Day three’s keynote speaker Mary Flanagan brought some much needed energy to a sleepy auditorium Thursday morning. Mary’s speech was filled with a ton of information, including ideas about the challenges in creating learning games. She also shared some strategies to overcome those challenges like using sustainable models and having a diverse team. The subject she spent the most time on during her speech was the pervasiveness of biases and prejudices in our society. After referencing several studies about some of the sources of biases and prejudices, she discussed the consequences of them, citing an interesting paper called Why so Few?. Mary then played a card game with the audience, called Buffalo, that shines a spotlight on some of the subconscious biases that we all have. A great use of a game to call attention to an important subject.

The first session of the day, titled “Assessment”, featured a series of speakers discussing different theories and strategies for assessing learning in games. The first speaker, Jodi Asbell-Clarke, showed research that demonstrated how strategies developed by players in physics games illustrates that they have a greater understanding of the physical laws of Newtonian motion. Hopefully more work is done in the area to include entertainment games like Portal and first person shooters.

The second presentation discussed research by V. Elizabeth Owen, Shannon Harris, Dennis Ramirez, and Richard Halverson that explored in-game failure, tracking how and why players fail in games. The researchers made several interesting points about why failure is not necessarily a bad thing and that early successes in games is not a great predictor of actually finishing the game. The focus on avoiding failure in schools is probably preventing many students from exploring and taking chances that could lead in great discoveries. The third speaker, Dr. Dan Hickey, shared some of his thoughts on assessing learning. Dr. Hickey argued that discourse and kids writing about what they have learned is missing in game learning assessment. My favorite quote of talk was “Grade student reflections rather than artifacts”.

The second session of the day, “Implementation is a %!#@& Too” featured three speakers that represent implementation failures from the perspective of a designer, a teacher, and students. The first speaker Jim Bower, spoke about implementing a game in a Los Angeles library that was meant to replace the card catalog used to organize books. The game worked “too well” and Bower was asked to remove it because kids enjoyed the game so much they were blocking the real catalog with a line. The important takeaway from this lesson according to Bower is always finding out if the institution you are working with really wants to change. Another implementation failure Bower shared was the original implementation of avatars into Whyville. Users immediately gave them negative feedback so they fixed the system and allowed kids to make their own avatar art. Kids in Whyville currently make 8,000 pieces of art per month.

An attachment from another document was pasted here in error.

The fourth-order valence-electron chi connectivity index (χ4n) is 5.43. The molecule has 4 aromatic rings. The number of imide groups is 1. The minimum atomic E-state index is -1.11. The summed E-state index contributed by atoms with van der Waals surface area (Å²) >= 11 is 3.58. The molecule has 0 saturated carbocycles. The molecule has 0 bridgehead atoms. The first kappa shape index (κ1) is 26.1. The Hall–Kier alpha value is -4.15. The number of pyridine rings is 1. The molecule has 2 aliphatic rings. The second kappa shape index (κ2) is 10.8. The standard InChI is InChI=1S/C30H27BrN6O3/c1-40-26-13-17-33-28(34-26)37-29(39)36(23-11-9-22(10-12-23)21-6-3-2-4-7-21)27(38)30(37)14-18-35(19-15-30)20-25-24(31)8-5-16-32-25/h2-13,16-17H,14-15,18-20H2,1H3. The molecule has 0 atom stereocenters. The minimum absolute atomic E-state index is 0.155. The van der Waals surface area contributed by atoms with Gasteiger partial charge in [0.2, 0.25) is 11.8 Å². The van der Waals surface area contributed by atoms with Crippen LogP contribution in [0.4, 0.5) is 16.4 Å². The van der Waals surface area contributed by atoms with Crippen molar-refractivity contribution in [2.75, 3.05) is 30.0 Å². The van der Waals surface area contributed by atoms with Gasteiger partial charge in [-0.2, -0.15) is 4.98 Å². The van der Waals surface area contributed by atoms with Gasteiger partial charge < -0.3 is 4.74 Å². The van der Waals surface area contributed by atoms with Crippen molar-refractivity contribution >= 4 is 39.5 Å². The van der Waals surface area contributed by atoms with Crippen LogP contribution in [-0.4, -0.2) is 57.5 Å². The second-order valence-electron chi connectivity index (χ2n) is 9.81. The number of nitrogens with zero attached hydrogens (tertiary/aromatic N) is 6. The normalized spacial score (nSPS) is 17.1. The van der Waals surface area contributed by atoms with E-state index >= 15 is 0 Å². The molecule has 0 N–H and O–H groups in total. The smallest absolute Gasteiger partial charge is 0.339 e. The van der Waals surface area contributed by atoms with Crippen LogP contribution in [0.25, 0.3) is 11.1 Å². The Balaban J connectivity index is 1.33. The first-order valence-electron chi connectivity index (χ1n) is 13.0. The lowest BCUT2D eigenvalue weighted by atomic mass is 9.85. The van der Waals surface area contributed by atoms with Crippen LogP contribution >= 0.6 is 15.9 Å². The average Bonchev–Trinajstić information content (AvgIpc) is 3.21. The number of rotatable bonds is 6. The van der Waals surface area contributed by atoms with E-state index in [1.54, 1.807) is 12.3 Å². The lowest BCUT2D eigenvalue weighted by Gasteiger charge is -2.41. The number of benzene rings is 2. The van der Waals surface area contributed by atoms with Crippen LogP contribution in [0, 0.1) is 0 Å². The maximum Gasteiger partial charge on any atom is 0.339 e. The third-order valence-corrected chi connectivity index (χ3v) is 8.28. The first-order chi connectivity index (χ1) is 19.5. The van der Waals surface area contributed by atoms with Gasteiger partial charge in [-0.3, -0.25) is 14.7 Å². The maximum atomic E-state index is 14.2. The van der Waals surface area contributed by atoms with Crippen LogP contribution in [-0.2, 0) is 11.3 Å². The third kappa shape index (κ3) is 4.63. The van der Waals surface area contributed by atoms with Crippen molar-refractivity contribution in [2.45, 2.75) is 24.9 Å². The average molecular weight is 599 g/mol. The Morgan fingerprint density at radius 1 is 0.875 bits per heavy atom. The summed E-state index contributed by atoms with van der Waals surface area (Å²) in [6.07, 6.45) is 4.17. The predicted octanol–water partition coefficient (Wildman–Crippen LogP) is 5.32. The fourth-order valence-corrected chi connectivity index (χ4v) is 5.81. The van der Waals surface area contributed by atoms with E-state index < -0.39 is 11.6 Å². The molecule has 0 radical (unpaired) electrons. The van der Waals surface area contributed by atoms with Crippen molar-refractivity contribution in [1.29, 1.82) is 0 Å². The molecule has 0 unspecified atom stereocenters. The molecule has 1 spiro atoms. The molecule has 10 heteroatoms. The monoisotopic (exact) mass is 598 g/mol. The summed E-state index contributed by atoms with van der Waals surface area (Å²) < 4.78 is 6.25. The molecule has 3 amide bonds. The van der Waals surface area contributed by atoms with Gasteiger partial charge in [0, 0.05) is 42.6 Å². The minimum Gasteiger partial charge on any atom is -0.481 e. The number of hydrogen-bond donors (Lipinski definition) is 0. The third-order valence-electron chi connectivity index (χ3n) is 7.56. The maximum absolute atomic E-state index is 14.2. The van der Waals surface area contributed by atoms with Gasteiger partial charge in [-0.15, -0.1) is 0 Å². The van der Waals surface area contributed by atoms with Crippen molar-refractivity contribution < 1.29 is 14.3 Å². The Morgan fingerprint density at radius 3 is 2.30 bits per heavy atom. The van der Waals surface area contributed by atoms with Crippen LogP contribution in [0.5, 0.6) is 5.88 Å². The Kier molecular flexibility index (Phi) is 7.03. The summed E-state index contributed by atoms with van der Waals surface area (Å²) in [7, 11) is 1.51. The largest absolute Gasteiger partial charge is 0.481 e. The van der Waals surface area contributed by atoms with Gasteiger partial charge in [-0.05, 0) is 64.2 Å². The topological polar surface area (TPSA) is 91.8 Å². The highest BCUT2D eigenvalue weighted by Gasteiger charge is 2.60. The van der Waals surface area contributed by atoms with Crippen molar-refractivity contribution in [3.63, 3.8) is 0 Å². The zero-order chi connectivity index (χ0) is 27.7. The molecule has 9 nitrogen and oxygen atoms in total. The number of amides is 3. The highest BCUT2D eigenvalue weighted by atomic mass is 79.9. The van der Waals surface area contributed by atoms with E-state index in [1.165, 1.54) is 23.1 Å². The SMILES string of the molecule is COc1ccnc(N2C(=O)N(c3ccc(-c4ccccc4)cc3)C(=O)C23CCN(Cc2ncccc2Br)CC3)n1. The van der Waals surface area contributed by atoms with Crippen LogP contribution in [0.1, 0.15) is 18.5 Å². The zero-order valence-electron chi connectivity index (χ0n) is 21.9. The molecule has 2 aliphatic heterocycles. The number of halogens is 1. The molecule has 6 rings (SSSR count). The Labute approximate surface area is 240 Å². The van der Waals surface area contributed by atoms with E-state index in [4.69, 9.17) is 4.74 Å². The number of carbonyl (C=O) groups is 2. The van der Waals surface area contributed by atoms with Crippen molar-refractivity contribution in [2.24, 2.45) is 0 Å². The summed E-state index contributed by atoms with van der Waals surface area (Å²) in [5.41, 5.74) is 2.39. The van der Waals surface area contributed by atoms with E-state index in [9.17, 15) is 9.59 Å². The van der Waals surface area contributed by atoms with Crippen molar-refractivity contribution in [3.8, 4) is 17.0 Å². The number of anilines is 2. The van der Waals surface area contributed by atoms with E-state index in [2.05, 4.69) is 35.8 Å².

The next presentation, by Christine Bediones and Camille Macalinao, discussed some of their experiences implementing health games for kids. One of the games, a tower defense game for teaching about how small intestines work, was ineffective during the first build. After play testing, they found that kids focused more on the tower defense mechanics than the biological system representations. During interviews some kids assumed that food is bad because the “enzyme towers” were attacking it. This is another good reason to not get hung up on genre when creating a game.  Genres bring baggage.

The third team of speakers, Stephen Slota, Michael Young, and Roger Travis, presented on the reasons that technology rich projects have high failure rates when being implemented into curriculum. They identified the following problems/solutions:

  • Problem: Fatal mutation (schools change tech to fit into their system)
  • Solution: Offer modular programs with a la carte features.
  • Problem: Loss of fidelity
  • Solution: Seek buy-in from school and make pedagogy primary above the tech innovation.
  • Problem: Failure to thrive
  • Solution: Pay attention to the creation of meta games and nurture feedback.

During the second half of the day I checked out a few more of the games in the Arcade.  One of the best demos there was a new piece of hardware called the Oculus Rift.  The system is a virtual realty headset for 3D games.  I had the pleasure of playing Team Fortress 2 with the system before I had to share with the other “kids” and I must say that I am sold.  You can freely look around the game world by simply moving your head.  I think this system will be particularly great for games like Minecraft and Medical Simulators.  I just want to know who is getting one in Pittsburgh and when can I come over to play!